This post is the second of a series of three about the impact of our recently updated feedback and marking policy at Wellacre Academy. The first is here Marking: why bother? and the third will follow shortly.
Way back in the spring term I blogged about the beginning of our journey towards a new marking and feedback policy, and this follow-up has been long since overdue. The new policy has been in place for a term and a half now, and is very much part of our daily practice at Wellacre. But I was inspired by Tom’s #15MF last week to turn back the clock momentarily and look back at the guiding principles that we’ve tried to embed.
I began our staff launch with four key – but possibly uncomfortable – questions:
- When was the last time you accepted sub-standard work from a student even when you knew they could do better?
- When was the last time you marked some books only because you thought someone (head of department / SLT /Ofsted) would check?
- When was the last time you wrote a target for a student knowing they probably wouldn’t read it (or not caring if they did)?
- When was the last time you left your formative comments until the very end of a unit (when it was too late to improve anything)?
In common with so many schools, our imperative to change was the idea of improving the effectiveness of our marking WITHOUT spending more valuable time and teacher effort on it. This quote sums it up:
“Imagine what a difference it would make if all students knew what they were good at, knew what they needed to do to improve… AND did something about it”
The ‘doing something about it’ is clearly crucial here. To illustrate the power of student action in response to feedback, I used this excellent clip with staff of Ron Berger in action.
Subject areas then went through a ‘magpie’ process of sharing their existing good practice across other departments while benefiting from that of others – arriving at a few common strategies that all subjects felt able to implement. This wasn’t by any means a quick process but I felt it would lead to a much more effective and deeply embedded approach if we took the time to do it properly.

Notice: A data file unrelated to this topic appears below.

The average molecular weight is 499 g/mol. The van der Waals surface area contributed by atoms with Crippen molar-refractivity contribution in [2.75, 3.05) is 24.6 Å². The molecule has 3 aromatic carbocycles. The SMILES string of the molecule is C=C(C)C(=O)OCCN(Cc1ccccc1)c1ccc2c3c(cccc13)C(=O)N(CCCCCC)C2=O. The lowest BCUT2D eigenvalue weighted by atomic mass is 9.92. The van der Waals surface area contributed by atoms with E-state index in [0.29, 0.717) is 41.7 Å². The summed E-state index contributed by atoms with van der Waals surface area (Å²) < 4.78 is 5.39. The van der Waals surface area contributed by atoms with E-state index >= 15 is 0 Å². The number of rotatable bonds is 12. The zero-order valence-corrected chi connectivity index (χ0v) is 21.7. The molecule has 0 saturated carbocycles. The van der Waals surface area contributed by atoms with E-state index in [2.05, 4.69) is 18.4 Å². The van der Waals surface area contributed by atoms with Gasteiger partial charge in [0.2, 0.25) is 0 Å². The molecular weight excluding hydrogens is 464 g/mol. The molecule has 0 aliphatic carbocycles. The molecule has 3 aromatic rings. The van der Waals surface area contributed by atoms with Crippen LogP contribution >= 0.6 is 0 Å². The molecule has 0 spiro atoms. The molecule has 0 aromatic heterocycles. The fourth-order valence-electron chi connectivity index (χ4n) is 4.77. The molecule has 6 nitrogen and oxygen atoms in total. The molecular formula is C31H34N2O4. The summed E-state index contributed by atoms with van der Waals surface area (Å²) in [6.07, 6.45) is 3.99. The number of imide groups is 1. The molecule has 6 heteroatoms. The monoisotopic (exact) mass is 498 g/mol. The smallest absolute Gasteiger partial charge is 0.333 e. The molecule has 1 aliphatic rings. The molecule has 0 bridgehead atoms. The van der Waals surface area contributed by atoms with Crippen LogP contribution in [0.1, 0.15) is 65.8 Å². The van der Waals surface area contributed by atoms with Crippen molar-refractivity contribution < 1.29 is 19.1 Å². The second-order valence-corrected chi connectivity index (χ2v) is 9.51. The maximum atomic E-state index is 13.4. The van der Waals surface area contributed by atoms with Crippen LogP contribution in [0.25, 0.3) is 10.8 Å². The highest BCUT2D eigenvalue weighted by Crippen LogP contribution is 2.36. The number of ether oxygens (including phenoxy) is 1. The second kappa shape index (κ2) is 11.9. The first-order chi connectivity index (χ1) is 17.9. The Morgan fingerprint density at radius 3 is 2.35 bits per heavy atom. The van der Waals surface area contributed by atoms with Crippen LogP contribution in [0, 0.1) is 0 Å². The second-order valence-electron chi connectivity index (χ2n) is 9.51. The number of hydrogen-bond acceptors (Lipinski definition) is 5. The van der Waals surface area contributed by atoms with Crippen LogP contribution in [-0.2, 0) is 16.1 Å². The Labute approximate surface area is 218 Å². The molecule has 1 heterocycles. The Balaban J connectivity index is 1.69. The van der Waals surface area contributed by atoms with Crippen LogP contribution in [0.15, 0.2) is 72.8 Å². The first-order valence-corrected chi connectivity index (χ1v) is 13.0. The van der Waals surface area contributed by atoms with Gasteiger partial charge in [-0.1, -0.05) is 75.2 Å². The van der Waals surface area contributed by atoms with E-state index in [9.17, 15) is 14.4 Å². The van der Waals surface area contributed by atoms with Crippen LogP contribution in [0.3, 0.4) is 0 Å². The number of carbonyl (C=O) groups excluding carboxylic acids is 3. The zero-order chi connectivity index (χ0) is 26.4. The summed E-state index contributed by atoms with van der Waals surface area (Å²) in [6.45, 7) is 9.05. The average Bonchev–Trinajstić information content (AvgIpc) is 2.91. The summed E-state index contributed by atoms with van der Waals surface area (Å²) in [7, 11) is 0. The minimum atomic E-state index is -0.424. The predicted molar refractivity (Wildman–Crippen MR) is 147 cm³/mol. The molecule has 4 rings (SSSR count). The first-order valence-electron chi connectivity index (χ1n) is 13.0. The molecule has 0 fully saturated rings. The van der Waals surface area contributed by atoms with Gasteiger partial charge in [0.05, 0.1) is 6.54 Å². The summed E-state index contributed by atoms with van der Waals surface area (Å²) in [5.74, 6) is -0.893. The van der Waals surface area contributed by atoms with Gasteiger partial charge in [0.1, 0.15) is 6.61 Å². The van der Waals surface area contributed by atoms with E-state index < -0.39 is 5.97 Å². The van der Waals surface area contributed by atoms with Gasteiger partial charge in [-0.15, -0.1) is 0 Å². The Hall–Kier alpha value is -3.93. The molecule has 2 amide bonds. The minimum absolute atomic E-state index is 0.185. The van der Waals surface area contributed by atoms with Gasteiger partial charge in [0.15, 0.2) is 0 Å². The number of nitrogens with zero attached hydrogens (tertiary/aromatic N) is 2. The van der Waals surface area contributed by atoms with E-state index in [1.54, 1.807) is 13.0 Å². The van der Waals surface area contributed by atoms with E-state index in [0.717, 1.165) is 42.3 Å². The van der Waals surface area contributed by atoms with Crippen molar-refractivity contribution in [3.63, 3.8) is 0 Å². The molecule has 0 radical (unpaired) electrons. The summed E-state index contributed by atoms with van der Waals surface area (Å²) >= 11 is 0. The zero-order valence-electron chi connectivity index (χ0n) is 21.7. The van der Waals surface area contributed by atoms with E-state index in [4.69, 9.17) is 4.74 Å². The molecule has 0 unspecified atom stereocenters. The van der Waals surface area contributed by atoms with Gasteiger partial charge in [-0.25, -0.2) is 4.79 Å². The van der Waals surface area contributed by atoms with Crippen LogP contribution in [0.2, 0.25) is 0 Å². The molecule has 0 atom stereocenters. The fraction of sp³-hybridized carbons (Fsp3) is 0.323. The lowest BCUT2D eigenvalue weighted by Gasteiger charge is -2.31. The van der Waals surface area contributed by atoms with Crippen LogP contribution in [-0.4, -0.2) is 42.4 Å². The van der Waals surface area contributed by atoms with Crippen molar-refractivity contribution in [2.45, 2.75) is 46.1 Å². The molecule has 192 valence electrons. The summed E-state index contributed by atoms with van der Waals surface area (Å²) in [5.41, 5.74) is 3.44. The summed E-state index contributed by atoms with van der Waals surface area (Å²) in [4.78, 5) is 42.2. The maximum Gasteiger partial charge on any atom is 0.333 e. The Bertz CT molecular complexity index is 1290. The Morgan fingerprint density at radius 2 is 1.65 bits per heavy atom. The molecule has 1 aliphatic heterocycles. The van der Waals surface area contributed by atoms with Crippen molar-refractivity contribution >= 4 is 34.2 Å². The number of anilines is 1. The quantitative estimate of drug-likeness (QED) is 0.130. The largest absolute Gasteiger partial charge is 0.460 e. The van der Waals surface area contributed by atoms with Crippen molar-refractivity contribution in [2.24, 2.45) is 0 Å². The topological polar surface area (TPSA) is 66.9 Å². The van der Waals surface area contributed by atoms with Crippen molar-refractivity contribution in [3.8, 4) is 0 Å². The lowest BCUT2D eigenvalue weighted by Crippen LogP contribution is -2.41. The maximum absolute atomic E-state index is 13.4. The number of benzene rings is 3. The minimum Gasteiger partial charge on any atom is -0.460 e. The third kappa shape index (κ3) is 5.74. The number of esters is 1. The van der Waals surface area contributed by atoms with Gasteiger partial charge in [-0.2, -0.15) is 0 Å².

Our full feedback policy is here (PDF link): Feedback for Learning – you’re welcome to share it, as we in turn have been influenced by others. The work of @hthompson1982, @murphiegirl, @davidfawcett27, @headguruteacher, @learningspy and @huntingenglish have been particularly invaluable to us during this process, and I would encourage everyone to read their blogs on the subject (listed here). If anyone else thinks I’ve missed them off, please do say so!
All marking at Wellacre Academy should now fit into one of the four categories in the summary version of the policy. Marking for any other reason is likely to be an inefficient use of teacher’s time, and our staff are now encouraged to think about why they are marking any particular piece of work: if it isn’t going to lead to student action, don’t do it!
What this Looks Like in the Classroom
- Teachers share learning objectives and tell students how their progress will be assessed against these – including which pieces of work will be marked, and how.
- Teachers make success criteria explicit before students start any pieces of work that will be marked in detail.
- Students are confident that assessment and feedback will be linked to these criteria.
On a regular basis:
- Selective self or peer marking will be planned for and encouraged.
Students expect verbal feedback from their teacher so that areas of difficulty
are addressed promptly.
- Opportunities are given wherever appropriate for students to act upon verbal
and written feedback.
- Students are encouraged to check their work for common literacy errors, and
self-correct as directed by the teacher.
Every 4-5 lessons (at least):
- Teachers use one of the suggested ‘closing the gap’ strategies listed in appendix 2 – or similar – to mark a significant piece of work in detail.
- The first section of the next lesson is devoted to students responding to and
acting on their feedback. Teachers must ensure students understand what is expected of them. Although many schools refer to this as ‘DIRT’, we prefer to call it ‘MA.D time’ (from a suggestion by @Miss_MorganWA) because students must Make A Difference to their work.
An overwhelming number of our staff are now saying that they are spending less time but marking more effectively. Some subjects are also finding more and more creative ways to apply the policy to their own purposes, while maintaining the key principles. In the third and final post in this series (coming very soon), I’ll include some examples of the policy in practice.